The Judicial Appointments Commission is looking for a new chair for the Plants Varieties and Seeds Tribunal. No, Obiter hadn’t heard of this particular tribunal either. With good reason, it turns out – it’s been dormant since 1984.

According to, the tribunal makes legally binding decisions about national listing of new varieties of plants, UK plant variety rights and certain forestry matters. It hasn’t needed to sit since 1984 because regulations on National Listing and UK Plant Variety Rights offer other ways to resolve problems.

Obiter also learned that new varieties of agricultural and vegetable species must be on a National List before you can sell seed. And UK Plant Variety Rights are a type of intellectual property protection specifically for new varieties of plant.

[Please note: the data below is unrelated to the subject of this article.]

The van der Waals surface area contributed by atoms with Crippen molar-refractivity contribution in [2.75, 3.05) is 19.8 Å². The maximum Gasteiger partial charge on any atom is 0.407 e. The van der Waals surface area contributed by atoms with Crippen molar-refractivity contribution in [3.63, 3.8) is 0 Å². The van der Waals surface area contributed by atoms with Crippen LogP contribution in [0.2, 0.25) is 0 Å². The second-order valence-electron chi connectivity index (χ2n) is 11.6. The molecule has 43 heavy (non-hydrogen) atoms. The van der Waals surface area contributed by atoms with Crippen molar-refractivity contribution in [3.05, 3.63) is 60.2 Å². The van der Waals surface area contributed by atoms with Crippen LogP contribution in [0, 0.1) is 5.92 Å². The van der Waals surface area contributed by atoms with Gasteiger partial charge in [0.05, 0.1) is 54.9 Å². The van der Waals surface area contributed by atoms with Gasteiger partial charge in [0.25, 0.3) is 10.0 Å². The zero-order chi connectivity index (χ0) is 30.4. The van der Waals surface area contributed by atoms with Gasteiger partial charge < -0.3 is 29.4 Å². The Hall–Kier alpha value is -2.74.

The JAC says the successful candidate should have no expectation of minimum or maximum days per year. Intriguingly, there are two outstanding appeals to be heard.

Under paragraph 2(2) of schedule 3 of the Plant Varieties Act 1997, applicants are eligible for the job if they have a seven-year ‘general qualification’ (which relates to right of audience). 

The JAC says the successful chair 'must have the energy, passion and intellect to reinvigorate the tribunal to a proficient standing expected of an active tribunal'. With a salary of £521.80 per day, that shouldn't be too difficult.